NEW DELHI: In a direct response to China's aggression towards Taiwan, the US, Japan and South Korea have said that they oppose any unilateral attempts to change the status quo in the East China Sea. They also stressed upon preserving peace and stability in the Taiwan Strait, a narrow strip of water that connects China to the island.
Tensions in the Indo-Pacific region over China's military activity has resulted in a flurry of activity in the region. US Deputy Secretary of State Wendy R Sherman met with Japan's Vice Foreign Minister Mori Takeo and South Korea First Vice Foreign Minister Choi Jong Kun in Tokyo.
Besides China and its bellicosity towards Taiwan, the talks also included de-nuclearisation of the Korean peninsula and the threat to the region by China-ally North Korea.
In a statement, US State Department spokesperson Ned Price said: "The Deputy Secretary and the two vice foreign ministers reiterated opposition to all activities that undermine, destabilize, or threaten the rules-based international order; affirmed the need to maintain an inclusive, free, and open Indo-Pacific; opposed any unilateral attempts to change the status quo in the East China Sea; and pledged to maintain peace and stability, lawful unimpeded commerce, and respect for international law, including freedom of navigation and overflight in the South China Sea and beyond".
The talks were about jointly promoting security and prosperity in the Indo-Pacific along with upholding human rights and respecting the rule of law. They also focussed on the tensions in the Taiwan Strait due to China's frequent violations of space and maritime sovereignty of the island nation.
In wide-ranging talks, the three also discussed the situation in South-East Asia and in Myanmar. Regarding the ASEAN region, the US Deputy Secretary and the two vice foreign ministers reiterated their support to an ASEAN-led regional architecture—a vital geo-strategic area where Chinese activities are creating almost daily conflicts with Vietnam, Malaysia, the Philippines, Taiwan and Brunei.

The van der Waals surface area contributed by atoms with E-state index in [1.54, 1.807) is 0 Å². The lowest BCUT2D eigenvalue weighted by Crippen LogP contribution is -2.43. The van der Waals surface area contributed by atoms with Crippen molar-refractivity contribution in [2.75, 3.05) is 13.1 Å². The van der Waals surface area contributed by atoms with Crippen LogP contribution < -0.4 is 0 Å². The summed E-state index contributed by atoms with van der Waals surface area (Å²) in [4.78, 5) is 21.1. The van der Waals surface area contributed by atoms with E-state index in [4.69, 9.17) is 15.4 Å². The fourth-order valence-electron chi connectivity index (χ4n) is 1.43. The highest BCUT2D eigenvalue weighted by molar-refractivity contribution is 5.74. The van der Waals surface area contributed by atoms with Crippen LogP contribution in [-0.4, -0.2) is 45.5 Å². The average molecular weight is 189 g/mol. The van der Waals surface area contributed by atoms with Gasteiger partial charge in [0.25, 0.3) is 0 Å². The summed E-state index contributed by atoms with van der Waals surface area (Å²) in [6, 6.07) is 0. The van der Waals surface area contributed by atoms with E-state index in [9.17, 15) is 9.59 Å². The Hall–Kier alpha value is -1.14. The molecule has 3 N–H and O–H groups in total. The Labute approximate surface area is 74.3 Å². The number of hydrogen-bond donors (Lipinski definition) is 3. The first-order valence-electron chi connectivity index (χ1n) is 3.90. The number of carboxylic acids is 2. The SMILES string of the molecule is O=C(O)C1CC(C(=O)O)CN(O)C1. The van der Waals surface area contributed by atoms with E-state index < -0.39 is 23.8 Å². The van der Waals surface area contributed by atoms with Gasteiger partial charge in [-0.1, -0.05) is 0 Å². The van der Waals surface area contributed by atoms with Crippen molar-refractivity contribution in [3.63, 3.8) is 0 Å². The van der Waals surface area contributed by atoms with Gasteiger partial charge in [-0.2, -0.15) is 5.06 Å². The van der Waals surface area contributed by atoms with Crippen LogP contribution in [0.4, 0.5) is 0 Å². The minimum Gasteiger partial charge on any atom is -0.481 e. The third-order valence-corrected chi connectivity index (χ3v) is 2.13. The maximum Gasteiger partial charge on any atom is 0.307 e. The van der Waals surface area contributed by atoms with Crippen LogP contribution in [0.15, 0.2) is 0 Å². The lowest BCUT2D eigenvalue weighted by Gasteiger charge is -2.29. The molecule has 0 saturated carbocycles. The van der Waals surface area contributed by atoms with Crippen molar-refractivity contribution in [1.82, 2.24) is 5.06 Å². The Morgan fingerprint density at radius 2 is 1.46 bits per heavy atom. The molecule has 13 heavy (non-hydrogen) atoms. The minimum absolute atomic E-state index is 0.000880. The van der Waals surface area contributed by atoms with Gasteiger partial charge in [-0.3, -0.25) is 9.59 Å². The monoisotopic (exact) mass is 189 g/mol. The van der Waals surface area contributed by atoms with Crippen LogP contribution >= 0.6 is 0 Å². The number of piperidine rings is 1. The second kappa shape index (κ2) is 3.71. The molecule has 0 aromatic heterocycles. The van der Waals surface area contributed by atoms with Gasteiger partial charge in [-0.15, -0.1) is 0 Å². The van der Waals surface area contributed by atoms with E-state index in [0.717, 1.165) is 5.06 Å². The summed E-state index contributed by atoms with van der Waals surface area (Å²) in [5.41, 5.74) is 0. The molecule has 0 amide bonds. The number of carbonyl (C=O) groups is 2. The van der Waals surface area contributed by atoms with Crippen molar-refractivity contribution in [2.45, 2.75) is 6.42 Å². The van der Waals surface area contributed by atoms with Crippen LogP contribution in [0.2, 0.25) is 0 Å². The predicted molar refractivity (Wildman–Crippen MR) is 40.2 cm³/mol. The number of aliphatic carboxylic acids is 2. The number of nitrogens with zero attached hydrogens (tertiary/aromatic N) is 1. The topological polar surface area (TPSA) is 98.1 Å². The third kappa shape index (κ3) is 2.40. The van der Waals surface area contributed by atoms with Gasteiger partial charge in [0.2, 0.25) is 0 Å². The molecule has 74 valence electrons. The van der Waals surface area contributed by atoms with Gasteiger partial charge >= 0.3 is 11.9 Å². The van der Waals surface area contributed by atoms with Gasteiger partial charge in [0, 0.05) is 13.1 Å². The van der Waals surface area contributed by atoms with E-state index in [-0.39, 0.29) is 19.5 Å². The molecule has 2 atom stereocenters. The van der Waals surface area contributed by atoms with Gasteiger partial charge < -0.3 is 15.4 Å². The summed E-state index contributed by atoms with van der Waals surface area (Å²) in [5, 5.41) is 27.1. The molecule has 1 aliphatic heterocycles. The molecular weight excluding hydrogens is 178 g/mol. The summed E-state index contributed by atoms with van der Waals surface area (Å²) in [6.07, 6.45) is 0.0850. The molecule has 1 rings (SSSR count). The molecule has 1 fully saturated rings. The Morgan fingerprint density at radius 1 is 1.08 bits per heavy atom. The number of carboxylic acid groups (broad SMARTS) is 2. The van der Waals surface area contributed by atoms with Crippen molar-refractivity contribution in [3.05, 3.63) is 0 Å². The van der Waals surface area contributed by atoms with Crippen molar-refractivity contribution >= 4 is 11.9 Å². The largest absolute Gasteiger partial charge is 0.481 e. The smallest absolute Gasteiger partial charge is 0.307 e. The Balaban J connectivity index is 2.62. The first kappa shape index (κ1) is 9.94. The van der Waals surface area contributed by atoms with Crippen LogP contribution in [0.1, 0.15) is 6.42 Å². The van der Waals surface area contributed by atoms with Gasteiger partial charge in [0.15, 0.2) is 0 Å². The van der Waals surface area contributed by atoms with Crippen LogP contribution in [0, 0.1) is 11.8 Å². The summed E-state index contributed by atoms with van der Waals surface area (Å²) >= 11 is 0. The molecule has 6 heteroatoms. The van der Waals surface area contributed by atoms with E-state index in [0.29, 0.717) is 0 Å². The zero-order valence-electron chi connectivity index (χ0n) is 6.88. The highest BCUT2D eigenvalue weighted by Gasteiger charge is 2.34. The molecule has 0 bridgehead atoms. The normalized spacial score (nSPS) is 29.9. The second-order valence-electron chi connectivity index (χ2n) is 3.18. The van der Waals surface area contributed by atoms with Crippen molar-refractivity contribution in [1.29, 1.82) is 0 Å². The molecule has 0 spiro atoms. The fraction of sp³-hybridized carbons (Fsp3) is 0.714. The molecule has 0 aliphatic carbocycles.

Besides the regional challenges, the three nations also vowed to address the situation arising out of the COVID-19 pandemic climate change and economic recovery.
Sherman's visit follows British Defence Secretary Ben Wallace's visit to Tokyo just a couple of days earlier, where he committed to permanently stationing two warships in the region. During his two-day visit, Wallace met with Japanese Prime Minister Yoshihide Suga and Defence Minister Nobuo Kishi.
Significantly, the US is holding high-intensity war exercises with Australia, Japan, South Korea, New Zealand, the UK and Canada off the north-east shore of Queensland. The Talisman Sabre war games include launching assaults and defending islands in the Indo-Pacific region—clearly sending a signal that any invasion in the region would be met with an appropriate response. (IANS)